Note that this build was done from branch new-content. Now, all branches point to the same head…

Thank you. You guys are great.

I understand CI/CD deployment piplines, and caching. In fact, I even looked through your recent deployments:

Bottom line though is that the css your broken site links to is not where the html says it is. There is no file to load. The hash in file path does not match the hash in your generated css file. Caching or not, broken links don’t work.

Thanks for being attentive. It does work now when deployed from vercel. I did nothing but change the baseurl and the target build directory. So, it is not what you are saying. I know you know more than me (a low bar to be sure), but that it now works is proof of the pudding.

I can show you the error messages in the browser that show the bad mime type. But, CloudFlare is slowly getting on it and I can send it to their dev discord. Another CloudFlare user confirmed the problem and suggested custom page rules as a work around.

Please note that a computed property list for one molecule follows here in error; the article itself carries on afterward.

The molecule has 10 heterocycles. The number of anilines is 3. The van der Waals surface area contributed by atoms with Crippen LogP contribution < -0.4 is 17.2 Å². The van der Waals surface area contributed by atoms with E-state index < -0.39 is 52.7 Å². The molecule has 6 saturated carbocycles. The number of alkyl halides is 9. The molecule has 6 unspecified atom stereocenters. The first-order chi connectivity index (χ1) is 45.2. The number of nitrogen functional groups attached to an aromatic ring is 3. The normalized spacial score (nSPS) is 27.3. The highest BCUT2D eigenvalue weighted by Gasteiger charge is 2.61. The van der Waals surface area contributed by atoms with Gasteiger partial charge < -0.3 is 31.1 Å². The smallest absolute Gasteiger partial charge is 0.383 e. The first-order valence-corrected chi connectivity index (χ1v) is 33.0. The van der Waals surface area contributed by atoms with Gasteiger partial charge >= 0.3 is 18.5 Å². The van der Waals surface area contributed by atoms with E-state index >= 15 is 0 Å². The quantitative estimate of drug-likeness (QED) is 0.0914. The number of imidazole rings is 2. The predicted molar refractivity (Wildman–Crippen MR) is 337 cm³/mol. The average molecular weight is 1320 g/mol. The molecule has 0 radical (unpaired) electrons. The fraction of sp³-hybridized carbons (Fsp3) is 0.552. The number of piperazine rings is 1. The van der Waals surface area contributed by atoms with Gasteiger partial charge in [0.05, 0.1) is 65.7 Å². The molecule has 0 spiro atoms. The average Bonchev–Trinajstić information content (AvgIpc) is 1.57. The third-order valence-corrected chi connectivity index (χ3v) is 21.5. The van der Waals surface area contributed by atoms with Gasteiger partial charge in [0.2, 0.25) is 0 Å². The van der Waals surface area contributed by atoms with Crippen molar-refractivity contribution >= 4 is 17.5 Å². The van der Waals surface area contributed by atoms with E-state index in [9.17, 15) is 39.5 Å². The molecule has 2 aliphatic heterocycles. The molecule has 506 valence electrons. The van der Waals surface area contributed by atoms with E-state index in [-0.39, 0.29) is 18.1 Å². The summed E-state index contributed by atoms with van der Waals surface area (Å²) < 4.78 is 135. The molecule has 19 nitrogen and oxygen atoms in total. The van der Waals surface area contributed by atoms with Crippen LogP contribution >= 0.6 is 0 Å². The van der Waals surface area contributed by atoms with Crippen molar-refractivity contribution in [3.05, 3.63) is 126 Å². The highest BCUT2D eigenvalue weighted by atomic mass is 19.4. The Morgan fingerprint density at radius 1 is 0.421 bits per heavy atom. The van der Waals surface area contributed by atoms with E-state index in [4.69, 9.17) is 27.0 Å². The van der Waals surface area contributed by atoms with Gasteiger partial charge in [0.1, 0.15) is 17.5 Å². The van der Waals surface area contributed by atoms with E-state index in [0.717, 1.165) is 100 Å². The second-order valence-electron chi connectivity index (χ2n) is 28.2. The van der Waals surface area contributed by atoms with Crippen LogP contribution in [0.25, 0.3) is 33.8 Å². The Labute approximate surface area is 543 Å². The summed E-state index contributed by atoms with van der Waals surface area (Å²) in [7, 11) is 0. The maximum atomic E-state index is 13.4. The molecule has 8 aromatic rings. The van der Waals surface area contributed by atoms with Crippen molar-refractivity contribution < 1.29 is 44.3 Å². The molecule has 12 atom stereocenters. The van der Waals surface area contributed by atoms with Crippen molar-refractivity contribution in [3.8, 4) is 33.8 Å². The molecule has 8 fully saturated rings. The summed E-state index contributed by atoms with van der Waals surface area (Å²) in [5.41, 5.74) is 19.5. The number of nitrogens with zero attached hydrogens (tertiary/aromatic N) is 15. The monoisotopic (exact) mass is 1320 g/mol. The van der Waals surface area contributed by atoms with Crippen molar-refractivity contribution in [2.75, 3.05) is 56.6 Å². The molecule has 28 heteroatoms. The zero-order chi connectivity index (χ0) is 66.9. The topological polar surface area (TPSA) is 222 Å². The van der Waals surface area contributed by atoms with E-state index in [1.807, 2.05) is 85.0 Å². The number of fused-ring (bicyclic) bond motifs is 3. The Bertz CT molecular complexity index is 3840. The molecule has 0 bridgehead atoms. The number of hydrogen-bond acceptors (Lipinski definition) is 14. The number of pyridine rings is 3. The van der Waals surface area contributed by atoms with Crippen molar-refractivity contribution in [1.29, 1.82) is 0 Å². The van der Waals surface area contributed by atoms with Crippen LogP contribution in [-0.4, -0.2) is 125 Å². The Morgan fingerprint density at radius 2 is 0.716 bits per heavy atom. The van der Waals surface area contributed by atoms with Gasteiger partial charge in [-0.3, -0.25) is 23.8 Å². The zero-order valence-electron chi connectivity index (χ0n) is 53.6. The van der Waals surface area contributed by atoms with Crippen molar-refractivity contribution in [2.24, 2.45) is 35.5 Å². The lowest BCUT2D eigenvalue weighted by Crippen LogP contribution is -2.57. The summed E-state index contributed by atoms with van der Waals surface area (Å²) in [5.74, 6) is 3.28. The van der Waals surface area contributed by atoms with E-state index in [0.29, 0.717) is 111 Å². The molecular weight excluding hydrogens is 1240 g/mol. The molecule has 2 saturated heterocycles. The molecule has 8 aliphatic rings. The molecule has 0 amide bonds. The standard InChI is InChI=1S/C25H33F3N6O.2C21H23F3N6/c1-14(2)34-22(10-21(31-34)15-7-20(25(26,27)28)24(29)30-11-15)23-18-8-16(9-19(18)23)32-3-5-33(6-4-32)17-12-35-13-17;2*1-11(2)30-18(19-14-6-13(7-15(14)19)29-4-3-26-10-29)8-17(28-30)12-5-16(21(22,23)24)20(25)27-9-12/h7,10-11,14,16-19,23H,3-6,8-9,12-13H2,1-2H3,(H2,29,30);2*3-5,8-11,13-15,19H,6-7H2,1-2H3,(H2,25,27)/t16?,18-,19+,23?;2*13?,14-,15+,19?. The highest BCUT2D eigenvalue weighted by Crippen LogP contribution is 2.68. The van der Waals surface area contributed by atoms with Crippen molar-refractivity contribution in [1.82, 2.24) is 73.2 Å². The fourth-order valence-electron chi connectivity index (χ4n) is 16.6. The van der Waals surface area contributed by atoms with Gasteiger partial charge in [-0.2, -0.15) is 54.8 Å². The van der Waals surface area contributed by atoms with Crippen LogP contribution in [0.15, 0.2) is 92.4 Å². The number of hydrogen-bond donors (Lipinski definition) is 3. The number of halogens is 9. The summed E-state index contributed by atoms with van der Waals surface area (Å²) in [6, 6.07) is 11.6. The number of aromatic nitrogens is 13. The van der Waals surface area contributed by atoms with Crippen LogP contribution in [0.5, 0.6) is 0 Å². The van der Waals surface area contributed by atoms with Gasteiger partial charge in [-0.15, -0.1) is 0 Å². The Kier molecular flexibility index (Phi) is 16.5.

I have not read this entire thread, but I read somewhere that Cloudflare Pages comes with a rather old Hugo version by default, which I assume you can configure.

Yes, very old indeed: 0.54.0! Hah!

Easy to configure although they still don’t have latest available. Set an environment variable:


I think they may also have 0.81.0. I did have a layout break on another site with 0.54.0 and worked with 0.80.0.

Double optimization was a good hunch.